What I learned from Tolstoy (That Tolstoy did not intend for me to Learn)

I am quite ignorant when it comes to Leo Tolstoy. Like most people with a passable liberal arts education, I have read War and Peace and Anna Karenina, but I know little of his life. I had assumed that, like Dostoyevsky, he was Orthodox; although in fact he was an anarchist with what seems to be vaguely Christian tendencies (a Christian in general but believes whatever he wants to pull out of the Bible and ignores the rest) and dismissive of not only all Orthodoxy, but seemingly all organized Christianity.

I came to this realization reading his book The Kingdom of God Is Within You is his explanation and defense of his anarchist position, drawn largely from two American writers, William Lloyd Garrison and Adin Ballou. It was an influential volume. Gandhi said it was one of the books that taught him the value and process of non-violence. But it is a thoroughly 19th century book that embraced most of the weakness and few of the strengths of the era. I’ve managed about a third of the book but doubt I will finish it.

Tolstoy says he embraces “non-resistance,” but his understanding of the idea is so comprehensive it must necessarily be identified as an anarchist philosophy. Along with pacifism, Tolstoy argues that the Christian cannot serve in any government office, cannot vote, cannot willingly pay taxes (although one shouldn’t object if the government takes it by force). He also is open to the possibility that the Christian cannot be a land owner.

As alluded to above, the book is a product of the some of the least tenable ideas of the 19th century. It is thoroughly rationalist and considers Christianity, not as a living relationship with God, but rather as a philosophy or a collection of ideas (or in the case of this book, a singular idea from the Sermon on the Mount) to shape his thinking and live by. It also elevates his own private interpretation above all others that have gone before. The depth and breadth of his hubris is quite frankly a bit frightening. That someone could be that absolutist and sure of his own ideas in the context of the Stalinist regime is unimaginable to me. But I suspect that sort of triumphalistic rationalism was the air the 19th century breathed because those same sensibilities were also built into American Protestantism and still largely infect conservative American Christianity.

If Shashi Tharoor is correct in his analysis (and most Indians think so, if not Britons) Winston Churchill committed genocide on a scale near to that of Stalin in his dealings with India. Tolstoy was essentially responding to Stalin and his genocide in this book, and it could be that context in India was similar enough that Gandhi found, in Tolstoy, a comrade who was horrified by the evil perpetrated by the government.

I mention Stalin and Churchill because we too live in an age of demagoguery. Brexit, the American and French elections, along with similar sentiments in Holland, Austria, Switzerland, Germany, and elsewhere, indicate that the neither Brexit nor Donald Trump are outliers in the modern Western world. The sort of violence expressed in acts of genocide have not been seen, but the attitudes that underlie such actions should be recognized.

But if I dislike the book so much, why am I writing about it? Because it reveals the disconcerting ways in which we are living in similar times. First it is rooted in the idea that a relatively simple idea will fix everything. (For Tolstoy it was anarchism. Today it is, among other things, nativism, which is at the root of the Brexit vote, the Make America Great Again campaign, and the le Pen campaign.) Second, it is rooted in a personal version of truth that rejects a broader understanding of reality. (In this sense, Tolstoy’s interpretation of the Bible is similar to the modern phenomenon which is currently called “fake news.”) Third (and this is closely related to the first), is inherent triumphalism of such ideas. Some things are simply too big to fix with an overarching plan. The problems need to be chipped away rather than swept away. Trying to sweep them away will lead to unimagined consequences that are almost always bad. India was left with staggering poverty (although that was almost certainly the result of British policy more than Gandhi’s response), Russia was left with the police state that we called Communist Russian and the modern world … well, what knows what will happen with the modern world.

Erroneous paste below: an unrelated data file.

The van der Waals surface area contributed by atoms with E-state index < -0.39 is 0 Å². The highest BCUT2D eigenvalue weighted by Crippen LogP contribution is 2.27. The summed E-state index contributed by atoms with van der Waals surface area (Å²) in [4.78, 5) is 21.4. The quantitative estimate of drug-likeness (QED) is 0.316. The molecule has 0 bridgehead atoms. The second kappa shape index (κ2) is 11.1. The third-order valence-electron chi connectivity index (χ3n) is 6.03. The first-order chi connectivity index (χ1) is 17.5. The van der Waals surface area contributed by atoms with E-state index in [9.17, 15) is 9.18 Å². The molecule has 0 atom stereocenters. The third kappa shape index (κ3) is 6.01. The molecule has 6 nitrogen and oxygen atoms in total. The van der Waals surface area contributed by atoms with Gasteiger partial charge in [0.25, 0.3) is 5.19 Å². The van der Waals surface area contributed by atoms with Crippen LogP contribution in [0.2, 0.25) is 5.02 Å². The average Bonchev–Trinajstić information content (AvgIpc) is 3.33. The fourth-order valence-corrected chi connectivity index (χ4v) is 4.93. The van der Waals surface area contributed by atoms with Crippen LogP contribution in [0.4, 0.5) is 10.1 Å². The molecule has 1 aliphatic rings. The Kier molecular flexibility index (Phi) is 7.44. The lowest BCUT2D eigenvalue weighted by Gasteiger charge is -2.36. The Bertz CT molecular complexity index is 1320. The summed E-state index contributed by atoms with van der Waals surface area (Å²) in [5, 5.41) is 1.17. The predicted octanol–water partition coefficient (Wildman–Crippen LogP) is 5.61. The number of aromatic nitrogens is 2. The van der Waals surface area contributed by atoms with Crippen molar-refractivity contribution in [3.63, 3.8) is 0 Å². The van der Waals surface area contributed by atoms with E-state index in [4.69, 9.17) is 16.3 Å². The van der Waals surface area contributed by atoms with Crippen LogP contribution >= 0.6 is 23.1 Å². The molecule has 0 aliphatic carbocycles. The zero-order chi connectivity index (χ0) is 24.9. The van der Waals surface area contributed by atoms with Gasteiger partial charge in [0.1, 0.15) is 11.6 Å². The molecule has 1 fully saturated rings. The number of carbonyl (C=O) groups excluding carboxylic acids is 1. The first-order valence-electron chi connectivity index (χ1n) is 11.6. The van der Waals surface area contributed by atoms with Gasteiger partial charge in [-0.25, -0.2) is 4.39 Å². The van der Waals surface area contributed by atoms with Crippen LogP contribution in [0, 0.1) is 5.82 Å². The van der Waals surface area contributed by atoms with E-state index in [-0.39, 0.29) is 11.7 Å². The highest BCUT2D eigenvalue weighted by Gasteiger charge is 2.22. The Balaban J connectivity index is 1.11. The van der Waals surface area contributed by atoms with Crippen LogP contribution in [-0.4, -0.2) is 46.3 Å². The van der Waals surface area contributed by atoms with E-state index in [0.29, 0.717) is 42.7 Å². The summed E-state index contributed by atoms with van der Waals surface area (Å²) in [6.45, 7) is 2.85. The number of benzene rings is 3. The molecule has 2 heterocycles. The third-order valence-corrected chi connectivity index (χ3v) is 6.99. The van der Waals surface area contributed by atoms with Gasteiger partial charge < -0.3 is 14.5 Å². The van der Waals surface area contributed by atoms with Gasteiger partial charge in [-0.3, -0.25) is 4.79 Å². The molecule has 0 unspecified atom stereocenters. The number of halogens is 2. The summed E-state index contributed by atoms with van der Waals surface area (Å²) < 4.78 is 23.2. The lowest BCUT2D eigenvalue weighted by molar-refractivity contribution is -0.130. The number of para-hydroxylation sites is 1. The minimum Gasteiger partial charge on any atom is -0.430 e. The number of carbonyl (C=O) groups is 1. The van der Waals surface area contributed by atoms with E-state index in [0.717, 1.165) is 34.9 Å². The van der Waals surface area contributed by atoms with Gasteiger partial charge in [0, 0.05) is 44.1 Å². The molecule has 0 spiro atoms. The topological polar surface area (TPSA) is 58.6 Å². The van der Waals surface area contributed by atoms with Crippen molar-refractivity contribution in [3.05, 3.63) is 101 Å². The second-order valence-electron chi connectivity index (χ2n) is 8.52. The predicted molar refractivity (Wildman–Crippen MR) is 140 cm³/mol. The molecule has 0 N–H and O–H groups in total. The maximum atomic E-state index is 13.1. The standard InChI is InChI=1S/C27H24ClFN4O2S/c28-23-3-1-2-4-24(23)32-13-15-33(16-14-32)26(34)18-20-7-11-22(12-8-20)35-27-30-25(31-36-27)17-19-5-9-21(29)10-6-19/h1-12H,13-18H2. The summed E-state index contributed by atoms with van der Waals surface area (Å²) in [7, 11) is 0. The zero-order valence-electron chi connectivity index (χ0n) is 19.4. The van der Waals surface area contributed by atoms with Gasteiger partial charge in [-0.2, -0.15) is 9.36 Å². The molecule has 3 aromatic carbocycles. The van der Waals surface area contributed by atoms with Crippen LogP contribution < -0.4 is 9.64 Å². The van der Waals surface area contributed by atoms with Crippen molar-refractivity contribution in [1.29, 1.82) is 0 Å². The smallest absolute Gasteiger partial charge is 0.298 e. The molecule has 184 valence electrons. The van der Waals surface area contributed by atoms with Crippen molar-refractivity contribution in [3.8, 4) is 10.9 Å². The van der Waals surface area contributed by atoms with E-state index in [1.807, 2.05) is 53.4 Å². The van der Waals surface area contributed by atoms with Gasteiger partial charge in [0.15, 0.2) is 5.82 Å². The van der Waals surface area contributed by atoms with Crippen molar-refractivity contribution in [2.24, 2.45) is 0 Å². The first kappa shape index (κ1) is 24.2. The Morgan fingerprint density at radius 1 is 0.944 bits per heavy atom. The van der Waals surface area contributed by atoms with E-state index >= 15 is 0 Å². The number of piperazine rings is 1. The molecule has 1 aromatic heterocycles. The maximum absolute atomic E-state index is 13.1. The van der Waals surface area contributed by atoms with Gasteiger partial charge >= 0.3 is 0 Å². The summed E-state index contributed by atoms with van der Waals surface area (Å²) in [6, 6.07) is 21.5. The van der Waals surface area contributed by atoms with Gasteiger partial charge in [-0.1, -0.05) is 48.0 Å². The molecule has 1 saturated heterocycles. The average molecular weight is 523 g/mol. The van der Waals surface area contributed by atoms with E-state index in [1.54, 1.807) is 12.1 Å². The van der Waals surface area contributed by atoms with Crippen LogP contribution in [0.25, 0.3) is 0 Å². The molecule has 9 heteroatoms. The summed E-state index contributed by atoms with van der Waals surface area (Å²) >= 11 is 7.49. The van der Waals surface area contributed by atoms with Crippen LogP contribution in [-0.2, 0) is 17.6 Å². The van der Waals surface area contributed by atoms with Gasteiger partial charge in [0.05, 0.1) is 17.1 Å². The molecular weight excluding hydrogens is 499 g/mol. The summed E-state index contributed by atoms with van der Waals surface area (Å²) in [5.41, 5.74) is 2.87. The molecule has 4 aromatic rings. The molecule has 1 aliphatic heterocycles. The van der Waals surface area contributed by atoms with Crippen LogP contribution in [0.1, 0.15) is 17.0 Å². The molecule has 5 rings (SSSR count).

And this has led me to think at length at how we chip away at world that seems to be spinning madly out of control. Tolstoy didn’t have a clue. Dostoyevsky understood the problem very well it seems. Gandhi was immediately successful, but his revolution has been a long-term spiral downward. It’s hard to find true modern success stories.

This essay is designed to set forth some very broad ideas. I will propose the following:

  1. The problem isn’t fake news, or more fundamentally, the problem is not truth and our lack of commitment to it; rather the problem is relationships, and our lack of commitment to them.
  2. We can solve very little by focusing on the victims. They do not represent the core problem, but rather the effects of deeper problems.
  3. Most problems cannot be fixed in an acceptable way. Rather than fix them, we need to learn to live with them and through them.
  4. The biggest problem is not the government nor radicals nor the unengaged, it is rather us. If we learn to focus on our own issues rather than other peoples issues (Jesus described it as the log in my eye and the speck in the other person’s eye), we can seriously begin to address #3.

These are some rather broad ideas that I hope to flesh out in the next months. I am curious how much headway I can make. I invite you to follow along.

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